California’s Economy: Worse Than Originally Thought and Recovering With Fits and Starts

The Great Recession’s impact on California’s job market is worse than analysts originally thought. The state has lost nearly 1.4 million jobs since the recession began in California in July 2007, according to revised data from the Employment Development Department. That’s 339,000 more jobs lost than the data suggested prior to the recent revisions. If it’s hard to fathom this hole in the job market, consider this: Losing 1.4 million jobs is equivalent to losing the entire population of Sacramento County. In fact, California now has about the same number of jobs as it did 11 years ago, when the state was home to 3.6 million fewer working-age individuals. This means that the Great Recession has wiped out an entire decade of job growth, while the number of individuals who want jobs has continued to grow.

It’s hard to tell where California’s job market is headed from here. On the upside, job growth appears to be returning – albeit with fits and starts. The state gained 32,500 jobs in January. However, California added an equivalent number of jobs in October, then lost more than 75,000 jobs over the next two months. It will take at least a couple more months of data to determine whether January’s gain is the beginning of an upward trend. Still, there is a downside in the latest data: California’s unemployment rate rose to 12.5 percent in January, up from 12.3 percent in December. In this respect, California is lagging behind the rest of the nation, where the jobless rate declined between October and January. However, a small part of the increase in California’s unemployment rate may be due to individuals who had given up their job search coming back into the workforce to look for work – a sign of renewed optimism among some jobless Californians.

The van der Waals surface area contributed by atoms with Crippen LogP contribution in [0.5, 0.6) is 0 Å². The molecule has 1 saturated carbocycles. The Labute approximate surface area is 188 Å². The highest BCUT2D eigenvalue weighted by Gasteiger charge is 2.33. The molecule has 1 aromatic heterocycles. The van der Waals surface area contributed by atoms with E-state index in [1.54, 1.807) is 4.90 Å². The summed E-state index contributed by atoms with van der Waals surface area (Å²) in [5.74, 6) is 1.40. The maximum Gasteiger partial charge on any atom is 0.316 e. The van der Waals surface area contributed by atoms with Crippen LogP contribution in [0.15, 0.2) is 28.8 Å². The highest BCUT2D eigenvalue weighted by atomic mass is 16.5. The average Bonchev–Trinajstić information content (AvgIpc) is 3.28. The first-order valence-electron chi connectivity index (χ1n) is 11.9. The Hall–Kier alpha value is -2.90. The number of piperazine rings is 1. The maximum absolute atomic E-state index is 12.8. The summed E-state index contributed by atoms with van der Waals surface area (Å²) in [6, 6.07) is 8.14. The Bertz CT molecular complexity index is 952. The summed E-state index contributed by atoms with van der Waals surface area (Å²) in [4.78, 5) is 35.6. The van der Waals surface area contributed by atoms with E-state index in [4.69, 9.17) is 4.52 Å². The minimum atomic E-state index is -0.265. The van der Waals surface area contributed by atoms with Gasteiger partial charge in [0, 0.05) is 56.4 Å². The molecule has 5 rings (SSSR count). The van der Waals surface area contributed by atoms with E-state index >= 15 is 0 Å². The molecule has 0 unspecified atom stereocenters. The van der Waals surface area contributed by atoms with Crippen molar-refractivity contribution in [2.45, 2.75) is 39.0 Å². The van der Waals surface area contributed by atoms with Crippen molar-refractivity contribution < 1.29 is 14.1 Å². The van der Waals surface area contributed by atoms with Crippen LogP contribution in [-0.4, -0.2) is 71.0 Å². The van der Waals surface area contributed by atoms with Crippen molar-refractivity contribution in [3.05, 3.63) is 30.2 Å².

The slow pace of recovery – if we can call it that yet – in California’s job market increases the need for additional federal funds to assist struggling workers and their families and to help the state avert another round of deep spending cuts. According to testimony by Mark McMullen, director of Moody’s, at yesterday’s Senate Human Services Committee hearing, federal spending on food stamps, Unemployment Insurance (UI), and Temporary Assistance for Needy Families (TANF) constitutes among “the most efficient ways to prime the economy’s pump.” Every dollar spent to increase food stamp benefits boosts California’s economic output by $1.70, each dollar used to extend UI benefits increases output by $1.56, and increasing TANF payments by one dollar boosts output by $1.66.

— Alissa Anderson

Bookmark and Share

Comments are closed.